Canadian dinosaur age forest fire discovery


This video is called Canadian Amber, A Snapshot of a Late Cretaceous Forest and its Inhabitants.

By Rebekah Marcarelli:

Prehistoric Forest Fire Could Help Researchers Understand Biodiversity Before Dinosaur Extinction

Jun 06, 2014 04:04 PM EDT

Researchers found evidence of a wildfire that occurred 66-million years ago.

The findings were made in Saskatchewan, Canada, which was believed to be much warmer and wetter before the extinction of the dinosaurs, a McGill University news release reported.

“Excavating plant fossils preserved in rocks deposited during the last days of the dinosaurs, we found some preserved with abundant fossilized charcoal and others without it. From this, we were able to reconstruct what the Cretaceous forests looked like with and without fire disturbance,” Hans Larsson, Canada Research Chair in Macroevolution at McGill University, said in the news release.

The plant-life present at the site was similar to those that would pop up in an area that was recovering from a fire. Researchers believe ancient forests recovered from fires similarly than they do today. Plants such as “alder, birch, and sassafras “would have grown in the early stages of recovery and sequoia and ginkgo would have appeared as the recovery progressed.

“We were looking at the direct result of a 66-million-year old forest fire, preserved in stone,” Emily Bamforth, of the Royal Saskatchewan Museum and the study’s first author, said in the news release. “Moreover, we now have evidence that the mean annual temperature in southern Saskatchewan was 10-12 degrees Celsius warmer than today, with almost six times as much precipitation.”

“The abundant plant fossils also allowed us for the first time to estimate climate conditions for the closing period of the dinosaurs in southwestern Canada, and provides one more clue to reveal what the ecology was like just before they went extinct,” Larsson, who is also an Associate Professor at the Redpath Museum said.

Forest fires can have a huge effect on biodiversity in both the plant and animal kingdoms. This type of research could help researchers gain insight into the state of biodiversity directly before the extinction of the dinosaurs. “We won’t be able to fully understand the extinction dynamics until we understand what normal ecological processes were going on in the background.” Larsson said.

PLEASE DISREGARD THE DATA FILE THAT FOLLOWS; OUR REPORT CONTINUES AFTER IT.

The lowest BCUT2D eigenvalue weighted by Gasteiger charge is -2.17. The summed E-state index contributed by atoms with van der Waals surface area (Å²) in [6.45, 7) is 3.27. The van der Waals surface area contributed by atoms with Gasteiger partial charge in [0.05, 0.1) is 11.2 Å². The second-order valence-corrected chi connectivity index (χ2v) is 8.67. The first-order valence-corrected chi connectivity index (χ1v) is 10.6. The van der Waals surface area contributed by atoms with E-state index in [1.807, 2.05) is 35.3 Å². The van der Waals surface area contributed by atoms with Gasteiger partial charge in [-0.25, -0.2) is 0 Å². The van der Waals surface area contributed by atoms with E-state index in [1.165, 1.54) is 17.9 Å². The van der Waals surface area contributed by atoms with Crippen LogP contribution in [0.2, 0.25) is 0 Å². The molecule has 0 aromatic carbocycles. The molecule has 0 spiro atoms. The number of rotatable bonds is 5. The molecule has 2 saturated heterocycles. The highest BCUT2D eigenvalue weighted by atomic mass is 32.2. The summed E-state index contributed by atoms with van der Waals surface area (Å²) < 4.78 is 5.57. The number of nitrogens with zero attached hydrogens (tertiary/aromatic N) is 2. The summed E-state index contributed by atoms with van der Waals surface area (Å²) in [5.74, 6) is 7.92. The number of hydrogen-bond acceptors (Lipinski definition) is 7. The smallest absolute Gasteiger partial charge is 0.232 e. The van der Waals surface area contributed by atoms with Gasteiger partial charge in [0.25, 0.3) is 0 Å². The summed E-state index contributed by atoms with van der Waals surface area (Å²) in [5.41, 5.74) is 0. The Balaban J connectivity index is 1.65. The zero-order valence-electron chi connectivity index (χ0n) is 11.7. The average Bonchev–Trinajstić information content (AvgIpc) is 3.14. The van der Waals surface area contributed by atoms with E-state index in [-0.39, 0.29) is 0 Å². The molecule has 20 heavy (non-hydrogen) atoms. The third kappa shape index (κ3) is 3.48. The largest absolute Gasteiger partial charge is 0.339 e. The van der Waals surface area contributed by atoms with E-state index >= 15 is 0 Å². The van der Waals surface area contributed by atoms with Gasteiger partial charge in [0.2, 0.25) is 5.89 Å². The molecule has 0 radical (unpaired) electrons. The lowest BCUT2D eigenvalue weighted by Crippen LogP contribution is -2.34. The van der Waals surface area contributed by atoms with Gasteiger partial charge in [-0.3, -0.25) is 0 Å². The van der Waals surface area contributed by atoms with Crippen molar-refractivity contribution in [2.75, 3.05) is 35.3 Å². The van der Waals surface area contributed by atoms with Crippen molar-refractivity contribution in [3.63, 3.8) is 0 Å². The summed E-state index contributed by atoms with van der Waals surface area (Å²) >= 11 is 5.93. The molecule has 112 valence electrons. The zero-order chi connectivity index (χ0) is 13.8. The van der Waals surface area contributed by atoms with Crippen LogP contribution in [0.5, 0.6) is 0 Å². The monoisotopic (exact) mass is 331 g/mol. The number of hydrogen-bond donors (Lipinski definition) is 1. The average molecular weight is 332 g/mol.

Divers find prehistoric forest dating back 10,000 years submerged in North Sea off Norfolk coast: here.

Dinosaur age bird discovery


This video from Saskatchewan, Canada is called Diving Birds in the Prairies: Late Cretaceous Hesperornithiformes.

From Nature:

Exquisite bird fossils reveal egg-producing ovary

Early avians lost one of two ovaries to take flight.

Brian Switek

17 March 2013

Palaeontologists have discovered the first fossilized traces of developing egg cells in ancient fossil birds, showing a significant trait that already 120 million years ago separate birds from their ancestors. Like modern birds, these ancestors already had reduced their working ovaries to one, setting them apart from their dinosaur cousins.

Zhonghe Zhou, a palaeontologist at the Chinese Academy of Sciences in Beijing, and colleagues studied a fossil specimen of Jeholornis — an early bird that retained archaic characteristics such as a long bony tail — as well as a pair of fossils that belong to the enantiornithines, another extinct group of birds. All three fossils, according to Zhou and co-authors, contain preserved ovarian follicles, delicate structures containing single egg cells that would have developed into eggs. The researchers present their findings online today in Nature.

“It took us a while to figure out what these strange circular structures actually represent,” says Zhou. The small structures might possibly have been seeds or tiny stones the birds had swallowed to grind food in their digestive system. But on the basis of the size, shape, and position of the rounded structures, the team ruled out the alternative explanations and interpreted them as ovarian follicles.

The researchers point out that the follicles all seem to be on the left side in the three birds, just as they are in their modern relatives. In contrast, the fossilized hips of an oviraptorosaur — a feathered, beaked, theropod dinosaur — contained two eggs, hinting that one egg developed in each oviduct and indicating that non-avian dinosaurs retained two functioning oviducts, similar to modern crocodiles.

Like their reptilian ancestors, ancient birds produced a greater number of eggs at a time than do modern birds. Had the Jeholornis’s follicles developed into eggs, she might have laid as many as 20 in a clutch, Zhou says. The two enantiornithine specimens would have laid five and twelve eggs, respectively.

Taking flight

But why did the reproductive plumbing change in birds? Jeholornis and the two enantiornithines were relatively close to the transition from non-avian dinosaurs to ‘avian dinosaurs‘, Zhou and colleagues say, suggesting that the switch to one oviduct seems to be correlated with the evolution of flight — something that biologists had long suspected.

Palaeontologist Thomas Holtz of the University of Maryland in College Park agrees that the size, shape and position of the rounded bodies are consistent with the interpretation as follicles, but notes that alternative hypotheses — such as arthropod, amphibian egg or plant fossils — can’t be ruled out just yet. “High-quality scanning-electron microscope scans of the objects might help resolve this,” he says.

Still, provided that the objects really are follicles, Holtz agrees that the fossils show an intermediate state between non-avian dinosaurs and modern birds, and that the presence of one active oviduct would be “loss of a redundant organ to save weight”.